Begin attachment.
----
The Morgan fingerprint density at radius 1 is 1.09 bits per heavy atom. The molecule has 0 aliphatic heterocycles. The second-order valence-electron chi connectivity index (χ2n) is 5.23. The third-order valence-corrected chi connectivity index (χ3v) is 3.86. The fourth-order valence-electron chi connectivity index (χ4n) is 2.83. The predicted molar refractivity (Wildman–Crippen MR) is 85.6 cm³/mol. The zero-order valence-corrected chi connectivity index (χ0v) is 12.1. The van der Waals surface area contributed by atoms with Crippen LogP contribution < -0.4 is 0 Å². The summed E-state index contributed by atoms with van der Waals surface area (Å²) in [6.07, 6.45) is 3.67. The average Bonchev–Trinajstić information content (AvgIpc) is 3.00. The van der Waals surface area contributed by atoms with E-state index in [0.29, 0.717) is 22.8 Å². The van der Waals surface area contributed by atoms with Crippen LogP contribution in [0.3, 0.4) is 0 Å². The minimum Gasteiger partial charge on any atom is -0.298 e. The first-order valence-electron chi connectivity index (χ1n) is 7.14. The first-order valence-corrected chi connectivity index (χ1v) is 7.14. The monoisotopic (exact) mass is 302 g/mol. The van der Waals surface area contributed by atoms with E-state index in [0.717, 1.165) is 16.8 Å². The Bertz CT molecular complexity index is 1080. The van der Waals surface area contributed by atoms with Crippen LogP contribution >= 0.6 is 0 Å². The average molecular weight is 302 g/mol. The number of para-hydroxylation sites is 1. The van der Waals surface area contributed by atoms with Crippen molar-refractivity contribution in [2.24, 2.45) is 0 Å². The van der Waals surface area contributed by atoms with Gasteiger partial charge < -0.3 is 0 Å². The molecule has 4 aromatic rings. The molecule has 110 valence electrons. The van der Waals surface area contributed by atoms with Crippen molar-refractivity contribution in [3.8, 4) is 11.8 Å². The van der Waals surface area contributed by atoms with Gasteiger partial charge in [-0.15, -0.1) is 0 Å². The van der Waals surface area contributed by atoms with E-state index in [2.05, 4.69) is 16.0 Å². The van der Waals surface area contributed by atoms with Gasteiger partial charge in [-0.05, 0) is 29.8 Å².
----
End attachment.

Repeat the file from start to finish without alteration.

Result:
The Morgan fingerprint density at radius 1 is 1.09 bits per heavy atom. The molecule has 0 aliphatic heterocycles. The second-order valence-electron chi connectivity index (χ2n) is 5.23. The third-order valence-corrected chi connectivity index (χ3v) is 3.86. The fourth-order valence-electron chi connectivity index (χ4n) is 2.83. The predicted molar refractivity (Wildman–Crippen MR) is 85.6 cm³/mol. The zero-order valence-corrected chi connectivity index (χ0v) is 12.1. The van der Waals surface area contributed by atoms with Crippen LogP contribution < -0.4 is 0 Å². The summed E-state index contributed by atoms with van der Waals surface area (Å²) in [6.07, 6.45) is 3.67. The average Bonchev–Trinajstić information content (AvgIpc) is 3.00. The van der Waals surface area contributed by atoms with E-state index in [0.29, 0.717) is 22.8 Å². The van der Waals surface area contributed by atoms with Crippen LogP contribution in [0.3, 0.4) is 0 Å². The minimum Gasteiger partial charge on any atom is -0.298 e. The first-order valence-electron chi connectivity index (χ1n) is 7.14. The first-order valence-corrected chi connectivity index (χ1v) is 7.14. The monoisotopic (exact) mass is 302 g/mol. The van der Waals surface area contributed by atoms with E-state index in [0.717, 1.165) is 16.8 Å². The Bertz CT molecular complexity index is 1080. The van der Waals surface area contributed by atoms with Crippen LogP contribution >= 0.6 is 0 Å². The average molecular weight is 302 g/mol. The number of para-hydroxylation sites is 1. The van der Waals surface area contributed by atoms with Crippen molar-refractivity contribution in [2.24, 2.45) is 0 Å². The van der Waals surface area contributed by atoms with Gasteiger partial charge < -0.3 is 0 Å². The molecule has 4 aromatic rings. The molecule has 110 valence electrons. The van der Waals surface area contributed by atoms with Crippen molar-refractivity contribution in [3.8, 4) is 11.8 Å². The van der Waals surface area contributed by atoms with Gasteiger partial charge in [-0.15, -0.1) is 0 Å². The van der Waals surface area contributed by atoms with E-state index in [2.05, 4.69) is 16.0 Å². The van der Waals surface area contributed by atoms with Gasteiger partial charge in [-0.05, 0) is 29.8 Å².